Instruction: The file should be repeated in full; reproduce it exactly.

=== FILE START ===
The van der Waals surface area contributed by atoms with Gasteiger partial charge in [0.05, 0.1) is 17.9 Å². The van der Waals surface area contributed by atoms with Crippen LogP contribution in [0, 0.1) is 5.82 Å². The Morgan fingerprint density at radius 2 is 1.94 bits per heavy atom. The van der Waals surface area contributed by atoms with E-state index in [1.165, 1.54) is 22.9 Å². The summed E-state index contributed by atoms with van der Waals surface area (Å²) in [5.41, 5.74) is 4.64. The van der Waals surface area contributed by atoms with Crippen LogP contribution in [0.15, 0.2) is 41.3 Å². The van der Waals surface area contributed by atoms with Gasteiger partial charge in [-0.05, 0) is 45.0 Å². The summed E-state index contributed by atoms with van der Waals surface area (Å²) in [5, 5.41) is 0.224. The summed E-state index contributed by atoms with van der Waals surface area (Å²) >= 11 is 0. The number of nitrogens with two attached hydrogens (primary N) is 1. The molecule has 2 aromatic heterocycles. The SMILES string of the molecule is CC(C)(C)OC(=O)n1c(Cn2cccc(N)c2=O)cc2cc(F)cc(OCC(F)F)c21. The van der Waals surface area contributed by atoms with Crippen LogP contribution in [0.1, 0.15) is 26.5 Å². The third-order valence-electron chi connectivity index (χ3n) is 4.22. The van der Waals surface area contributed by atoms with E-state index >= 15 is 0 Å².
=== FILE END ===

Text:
The van der Waals surface area contributed by atoms with Gasteiger partial charge in [0.05, 0.1) is 17.9 Å². The van der Waals surface area contributed by atoms with Crippen LogP contribution in [0, 0.1) is 5.82 Å². The Morgan fingerprint density at radius 2 is 1.94 bits per heavy atom. The van der Waals surface area contributed by atoms with E-state index in [1.165, 1.54) is 22.9 Å². The summed E-state index contributed by atoms with van der Waals surface area (Å²) in [5.41, 5.74) is 4.64. The van der Waals surface area contributed by atoms with Crippen LogP contribution in [0.15, 0.2) is 41.3 Å². The van der Waals surface area contributed by atoms with Gasteiger partial charge in [-0.05, 0) is 45.0 Å². The summed E-state index contributed by atoms with van der Waals surface area (Å²) in [5, 5.41) is 0.224. The summed E-state index contributed by atoms with van der Waals surface area (Å²) >= 11 is 0. The number of nitrogens with two attached hydrogens (primary N) is 1. The molecule has 2 aromatic heterocycles. The SMILES string of the molecule is CC(C)(C)OC(=O)n1c(Cn2cccc(N)c2=O)cc2cc(F)cc(OCC(F)F)c21. The van der Waals surface area contributed by atoms with Crippen LogP contribution in [0.1, 0.15) is 26.5 Å². The third-order valence-electron chi connectivity index (χ3n) is 4.22. The van der Waals surface area contributed by atoms with E-state index >= 15 is 0 Å².